Cutty Sark Restoration: 2012 Carbuncle Cup Winner â Worst New Building Design in Britain
In April, we posted about aÂ scathing review of theÂ Cutty SarkÂ restoration byÂ Andrew Gilligan, theÂ Telegraphâs London Editor. Â HeÂ referredÂ to theÂ restorationÂ as âa clucking, Grade A … turkey.â Â I have not seen the ship but I share many of Gilligan’s concerns. (I will beÂ visitingÂ the composite clipper ship in a few weeks when I attend the Historical Novel Society Conference in London, so I will have theÂ opportunityÂ to see for myself.) Â Mr. Gilligan is not alone in his dislike of the Cutty SarkÂ restoration. Â The British architectural trade journal, Building Design, has announced that the restoration of the historic tea clipper is the 2012 winner of the Carbuncle Cup for the worst new building design in Britain.
Grimshawâs disastrously conceived restoration of the Cutty Sark is winner of this yearâs BD Carbuncle Cup, tragically defiling the very thing it sets out to save.
As a naval architect, I couldn’t help but grimace when I saw theÂ photosÂ of the ship suspended from the gunnels with no support whatsoever along the keel. Â The keel isÂ integralÂ to the ship’s structure, which wasn’t designed to hang in the air without support from the keel, like the fiberglass blue whale at New York’s American Museum of Natural History. Â Ellis Woodman,Â Building DesignÂ executive editor andÂ Carbuncle Cup judge,Â apparently agrees.
The schemeâs myriad failings stem from one calamitous choice: the decision to hoick the 154-year-old clipper close to three metres into the air on canted steel props. The Cutty Sark Trust assures us that this very invasive surgery was crucial to the shipâs long-term conservation. Its former dry-docked situation had caused the hull to distort but now, elevated and protected from the elements within a fully air-conditioned glass enclosure, it will supposedly maintain its shape. Historic ship experts have, however, been all but united in their disdain for the strategy. Even the Cutty Sarkâs own former chief engineer, Peter Mason, resigned from the project in 2009 after seeing computer simulations that suggested the act of lifting would put a dangerous level of stress on the fabric.Â (Emphasis added) So why do it?
One reason is surely that the projectâs architect, Grimshaw, found it exciting. It is notable that the practiceâs Spine House, completed in OberkĂŒlheim in Germany in 2000, features a remarkably similar section: a timber-clad, boat-like vessel is held aloft on steel legs, while high-level glazing to either side admits toplight to the undercroft. The architect clearly found the chance to restage this drama using an actual boat irresistible.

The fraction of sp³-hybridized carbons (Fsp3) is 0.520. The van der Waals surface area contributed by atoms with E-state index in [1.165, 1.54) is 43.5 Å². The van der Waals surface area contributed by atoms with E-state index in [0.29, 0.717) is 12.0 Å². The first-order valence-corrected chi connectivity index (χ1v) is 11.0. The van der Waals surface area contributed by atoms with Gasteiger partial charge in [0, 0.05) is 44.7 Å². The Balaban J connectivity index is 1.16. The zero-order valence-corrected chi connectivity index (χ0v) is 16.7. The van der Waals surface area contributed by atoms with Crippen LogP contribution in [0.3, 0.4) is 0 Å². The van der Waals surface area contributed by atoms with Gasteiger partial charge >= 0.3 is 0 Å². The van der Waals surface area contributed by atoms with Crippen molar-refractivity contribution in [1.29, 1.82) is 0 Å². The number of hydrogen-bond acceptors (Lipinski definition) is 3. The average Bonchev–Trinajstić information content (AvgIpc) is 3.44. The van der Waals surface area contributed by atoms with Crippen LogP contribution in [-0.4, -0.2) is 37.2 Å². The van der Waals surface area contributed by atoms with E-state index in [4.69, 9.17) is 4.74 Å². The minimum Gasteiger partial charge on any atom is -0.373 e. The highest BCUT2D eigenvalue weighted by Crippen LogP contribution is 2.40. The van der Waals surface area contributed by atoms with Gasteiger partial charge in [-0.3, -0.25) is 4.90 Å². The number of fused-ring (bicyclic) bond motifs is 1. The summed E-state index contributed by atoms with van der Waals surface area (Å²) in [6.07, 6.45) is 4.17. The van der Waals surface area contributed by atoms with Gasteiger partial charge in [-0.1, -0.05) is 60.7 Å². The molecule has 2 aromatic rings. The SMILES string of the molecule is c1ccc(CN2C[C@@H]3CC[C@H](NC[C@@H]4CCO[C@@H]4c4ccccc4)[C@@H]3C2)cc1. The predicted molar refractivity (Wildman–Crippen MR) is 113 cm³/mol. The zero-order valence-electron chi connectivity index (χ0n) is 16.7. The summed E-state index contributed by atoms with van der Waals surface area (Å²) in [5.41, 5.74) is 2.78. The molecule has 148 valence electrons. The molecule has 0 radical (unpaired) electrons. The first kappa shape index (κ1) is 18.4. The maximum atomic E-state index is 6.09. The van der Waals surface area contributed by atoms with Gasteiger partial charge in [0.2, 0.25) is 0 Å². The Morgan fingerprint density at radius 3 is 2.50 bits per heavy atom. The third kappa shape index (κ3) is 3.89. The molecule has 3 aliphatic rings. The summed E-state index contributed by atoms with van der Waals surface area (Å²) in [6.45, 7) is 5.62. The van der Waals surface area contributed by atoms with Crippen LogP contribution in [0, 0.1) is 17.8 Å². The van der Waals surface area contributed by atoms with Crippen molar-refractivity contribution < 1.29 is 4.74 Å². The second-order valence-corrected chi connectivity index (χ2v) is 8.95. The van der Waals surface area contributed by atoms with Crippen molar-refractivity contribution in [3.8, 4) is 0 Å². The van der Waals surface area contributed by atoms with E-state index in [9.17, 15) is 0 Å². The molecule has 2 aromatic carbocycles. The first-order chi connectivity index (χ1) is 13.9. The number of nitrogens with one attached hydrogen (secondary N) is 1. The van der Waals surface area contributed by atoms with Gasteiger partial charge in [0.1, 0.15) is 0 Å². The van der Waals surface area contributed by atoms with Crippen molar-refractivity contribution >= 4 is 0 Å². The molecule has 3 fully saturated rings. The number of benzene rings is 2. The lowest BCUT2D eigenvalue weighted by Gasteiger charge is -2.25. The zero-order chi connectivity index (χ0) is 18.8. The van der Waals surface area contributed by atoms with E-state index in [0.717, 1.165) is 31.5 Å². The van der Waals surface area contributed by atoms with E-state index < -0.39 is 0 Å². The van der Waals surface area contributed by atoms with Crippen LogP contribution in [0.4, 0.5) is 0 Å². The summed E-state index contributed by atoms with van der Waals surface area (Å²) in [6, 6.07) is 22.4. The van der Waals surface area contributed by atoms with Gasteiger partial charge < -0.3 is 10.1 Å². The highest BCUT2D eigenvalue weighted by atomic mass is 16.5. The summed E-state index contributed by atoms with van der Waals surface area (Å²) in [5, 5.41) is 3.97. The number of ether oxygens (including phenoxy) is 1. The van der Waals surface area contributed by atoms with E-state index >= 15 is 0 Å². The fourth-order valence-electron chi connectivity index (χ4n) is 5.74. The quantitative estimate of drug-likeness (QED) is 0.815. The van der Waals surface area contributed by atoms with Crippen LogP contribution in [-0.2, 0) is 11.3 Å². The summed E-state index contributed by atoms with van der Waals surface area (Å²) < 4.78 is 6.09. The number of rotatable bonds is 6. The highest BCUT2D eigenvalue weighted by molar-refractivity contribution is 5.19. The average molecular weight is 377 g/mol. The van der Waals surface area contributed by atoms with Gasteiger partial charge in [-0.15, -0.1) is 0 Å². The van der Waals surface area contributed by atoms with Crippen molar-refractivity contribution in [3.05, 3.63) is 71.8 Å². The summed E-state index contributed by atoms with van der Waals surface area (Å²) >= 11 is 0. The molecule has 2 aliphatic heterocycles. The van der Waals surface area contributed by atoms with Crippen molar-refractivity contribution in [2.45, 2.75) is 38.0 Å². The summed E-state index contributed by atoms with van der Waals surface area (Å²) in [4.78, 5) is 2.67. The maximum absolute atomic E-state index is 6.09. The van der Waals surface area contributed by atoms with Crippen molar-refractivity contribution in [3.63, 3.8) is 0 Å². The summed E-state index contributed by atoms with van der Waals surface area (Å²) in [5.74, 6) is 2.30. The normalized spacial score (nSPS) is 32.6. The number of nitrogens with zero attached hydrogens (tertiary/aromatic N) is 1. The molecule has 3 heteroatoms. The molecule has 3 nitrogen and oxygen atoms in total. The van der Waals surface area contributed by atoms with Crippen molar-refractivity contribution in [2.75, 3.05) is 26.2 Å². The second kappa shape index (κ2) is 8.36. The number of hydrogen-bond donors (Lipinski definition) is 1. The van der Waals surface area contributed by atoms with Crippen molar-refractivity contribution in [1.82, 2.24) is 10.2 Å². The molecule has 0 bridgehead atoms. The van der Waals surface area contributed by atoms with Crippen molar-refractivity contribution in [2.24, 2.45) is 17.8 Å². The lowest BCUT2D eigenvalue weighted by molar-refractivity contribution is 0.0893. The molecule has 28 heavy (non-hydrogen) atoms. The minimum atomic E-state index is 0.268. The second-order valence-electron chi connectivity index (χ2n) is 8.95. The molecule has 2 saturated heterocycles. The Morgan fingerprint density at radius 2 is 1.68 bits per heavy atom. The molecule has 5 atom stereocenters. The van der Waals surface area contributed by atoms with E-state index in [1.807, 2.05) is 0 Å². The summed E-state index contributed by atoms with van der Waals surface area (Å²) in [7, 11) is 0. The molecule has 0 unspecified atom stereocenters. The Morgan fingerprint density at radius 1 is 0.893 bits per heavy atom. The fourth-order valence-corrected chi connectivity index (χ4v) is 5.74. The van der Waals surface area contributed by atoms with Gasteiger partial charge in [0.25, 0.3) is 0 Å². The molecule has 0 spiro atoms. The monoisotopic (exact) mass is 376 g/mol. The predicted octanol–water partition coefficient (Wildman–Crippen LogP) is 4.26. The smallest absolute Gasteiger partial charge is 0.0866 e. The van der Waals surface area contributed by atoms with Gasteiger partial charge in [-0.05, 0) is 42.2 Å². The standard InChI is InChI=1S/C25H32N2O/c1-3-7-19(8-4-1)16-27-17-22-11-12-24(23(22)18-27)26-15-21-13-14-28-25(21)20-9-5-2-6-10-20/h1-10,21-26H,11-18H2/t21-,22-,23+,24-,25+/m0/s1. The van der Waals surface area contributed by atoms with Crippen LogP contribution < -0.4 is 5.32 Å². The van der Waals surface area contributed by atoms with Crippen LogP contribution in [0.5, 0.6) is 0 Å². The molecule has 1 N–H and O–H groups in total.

The arrangement also presented a powerful commercial appeal. With the ÂŁ12 price of admission fresh in their memory, the visitor entering the volume created beneath the shipâs hull canât help but be struck by how little it contains. A cafĂ© huddles at one end, a display of figureheads at the other, but a game of five-a-side football could comfortably be staged in between. The opportunity to inspect the underside of the hull is welcome enough, but the roomâs real raison dâĂȘtre is the lucrative corporate function trade. As the trust has acknowledged, a key ambition was always to create âa corporate hospitality venue to rival Tate Modernâ.
From street level, the once thrilling lines of the shipâs stern and prow have now been obscured behind the new glass enclosure. Misdirected as the strategy was from the start, the early renderings â undertaken when the original concept architect youmeheshe was still involved â did at least suggest a degree of delicacy. Along the way, however, the promised soap-bubble of frameless, double-curved glass has been abandoned in favour of a gawky paraphrase of the roof of Fosterâs British Museum Great Court. The issues of how such a thing might meet the ground or how an entrance might be made in it do not appear to have detained the architect for long.
Having found their way past an expansive retail opportunity, visitors are taken into the ship by way of a hole bashed through the side of the hull, before circulating from deck to deck past an exhibition pitched squarely at eight-year-old enthusiasts for Pirates of the Caribbean. On reaching the top, they are taken across a gangway to a huge and startlingly banal lift, stair and air-conditioning tower from which they can access the undercroft.
While the neatness of the circulation diagram canât be faulted, one is left bewildered by the idea that this jewel of British maritime history should have been subjected to such dramatic adjustment in order to equip it for an age of mass tourism.
The ship demanded the sensitivity afforded to other great small London museums like the Soane, but instead it has been comprehensively reimagined as a theme-park attraction.
The Cutty Sark Trustâs chairman, Maldwin Drummond, has said that the aim was to present the ship âas though for some unexplained reason the crew had gone ashoreâ â a worthy goal but one that this tragically ill-conceived project singularly fails to meet.